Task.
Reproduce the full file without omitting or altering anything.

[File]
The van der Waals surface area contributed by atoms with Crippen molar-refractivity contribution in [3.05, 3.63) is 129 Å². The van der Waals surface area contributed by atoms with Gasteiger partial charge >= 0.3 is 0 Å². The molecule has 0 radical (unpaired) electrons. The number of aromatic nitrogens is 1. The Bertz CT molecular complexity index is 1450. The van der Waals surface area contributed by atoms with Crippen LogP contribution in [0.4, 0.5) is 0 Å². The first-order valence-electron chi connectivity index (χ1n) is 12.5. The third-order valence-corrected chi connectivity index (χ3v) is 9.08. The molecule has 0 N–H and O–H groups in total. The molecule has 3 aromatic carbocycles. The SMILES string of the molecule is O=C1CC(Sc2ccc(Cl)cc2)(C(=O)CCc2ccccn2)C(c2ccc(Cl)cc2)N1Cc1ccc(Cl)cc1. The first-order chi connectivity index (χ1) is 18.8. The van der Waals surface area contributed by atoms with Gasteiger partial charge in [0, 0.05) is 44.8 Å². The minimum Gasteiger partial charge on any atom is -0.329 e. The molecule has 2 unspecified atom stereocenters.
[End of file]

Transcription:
The van der Waals surface area contributed by atoms with Crippen molar-refractivity contribution in [3.05, 3.63) is 129 Å². The van der Waals surface area contributed by atoms with Gasteiger partial charge >= 0.3 is 0 Å². The molecule has 0 radical (unpaired) electrons. The number of aromatic nitrogens is 1. The Bertz CT molecular complexity index is 1450. The van der Waals surface area contributed by atoms with Crippen LogP contribution in [0.4, 0.5) is 0 Å². The first-order valence-electron chi connectivity index (χ1n) is 12.5. The third-order valence-corrected chi connectivity index (χ3v) is 9.08. The molecule has 0 N–H and O–H groups in total. The molecule has 3 aromatic carbocycles. The SMILES string of the molecule is O=C1CC(Sc2ccc(Cl)cc2)(C(=O)CCc2ccccn2)C(c2ccc(Cl)cc2)N1Cc1ccc(Cl)cc1. The first-order chi connectivity index (χ1) is 18.8. The van der Waals surface area contributed by atoms with Gasteiger partial charge in [0, 0.05) is 44.8 Å². The minimum Gasteiger partial charge on any atom is -0.329 e. The molecule has 2 unspecified atom stereocenters.